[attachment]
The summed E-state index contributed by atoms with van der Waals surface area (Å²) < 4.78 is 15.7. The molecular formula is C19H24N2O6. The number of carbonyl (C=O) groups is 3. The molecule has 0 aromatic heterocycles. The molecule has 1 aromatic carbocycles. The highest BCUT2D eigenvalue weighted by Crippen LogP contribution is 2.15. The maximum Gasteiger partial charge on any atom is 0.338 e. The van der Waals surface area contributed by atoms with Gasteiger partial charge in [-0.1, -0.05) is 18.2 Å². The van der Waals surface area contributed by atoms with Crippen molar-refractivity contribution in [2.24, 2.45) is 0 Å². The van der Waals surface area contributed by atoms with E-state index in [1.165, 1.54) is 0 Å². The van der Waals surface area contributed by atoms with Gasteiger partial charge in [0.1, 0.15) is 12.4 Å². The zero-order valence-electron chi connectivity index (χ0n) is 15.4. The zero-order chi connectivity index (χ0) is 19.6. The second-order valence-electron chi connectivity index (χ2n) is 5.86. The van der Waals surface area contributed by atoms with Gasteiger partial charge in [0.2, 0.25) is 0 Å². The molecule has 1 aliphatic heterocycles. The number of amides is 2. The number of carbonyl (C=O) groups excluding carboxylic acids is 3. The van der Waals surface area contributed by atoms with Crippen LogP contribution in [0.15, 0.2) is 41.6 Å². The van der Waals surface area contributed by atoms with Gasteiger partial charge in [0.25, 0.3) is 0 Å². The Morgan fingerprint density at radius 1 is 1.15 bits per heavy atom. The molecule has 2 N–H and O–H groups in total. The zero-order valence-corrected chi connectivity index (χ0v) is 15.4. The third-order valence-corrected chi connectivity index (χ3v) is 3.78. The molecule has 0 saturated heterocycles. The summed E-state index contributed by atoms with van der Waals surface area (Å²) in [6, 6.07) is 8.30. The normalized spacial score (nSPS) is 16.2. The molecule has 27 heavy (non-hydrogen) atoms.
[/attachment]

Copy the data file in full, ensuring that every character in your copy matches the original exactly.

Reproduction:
The summed E-state index contributed by atoms with van der Waals surface area (Å²) < 4.78 is 15.7. The molecular formula is C19H24N2O6. The number of carbonyl (C=O) groups is 3. The molecule has 0 aromatic heterocycles. The molecule has 1 aromatic carbocycles. The highest BCUT2D eigenvalue weighted by Crippen LogP contribution is 2.15. The maximum Gasteiger partial charge on any atom is 0.338 e. The van der Waals surface area contributed by atoms with Gasteiger partial charge in [-0.1, -0.05) is 18.2 Å². The van der Waals surface area contributed by atoms with Crippen molar-refractivity contribution in [2.24, 2.45) is 0 Å². The van der Waals surface area contributed by atoms with E-state index in [1.165, 1.54) is 0 Å². The van der Waals surface area contributed by atoms with Gasteiger partial charge in [0.1, 0.15) is 12.4 Å². The zero-order valence-electron chi connectivity index (χ0n) is 15.4. The zero-order chi connectivity index (χ0) is 19.6. The second-order valence-electron chi connectivity index (χ2n) is 5.86. The van der Waals surface area contributed by atoms with Gasteiger partial charge in [0.2, 0.25) is 0 Å². The molecule has 1 aliphatic heterocycles. The number of amides is 2. The number of carbonyl (C=O) groups excluding carboxylic acids is 3. The van der Waals surface area contributed by atoms with Crippen LogP contribution in [0.15, 0.2) is 41.6 Å². The van der Waals surface area contributed by atoms with Gasteiger partial charge in [0.25, 0.3) is 0 Å². The Morgan fingerprint density at radius 1 is 1.15 bits per heavy atom. The molecule has 2 N–H and O–H groups in total. The zero-order valence-corrected chi connectivity index (χ0v) is 15.4. The third-order valence-corrected chi connectivity index (χ3v) is 3.78. The molecule has 0 saturated heterocycles. The summed E-state index contributed by atoms with van der Waals surface area (Å²) in [6, 6.07) is 8.30. The normalized spacial score (nSPS) is 16.2. The molecule has 27 heavy (non-hydrogen) atoms.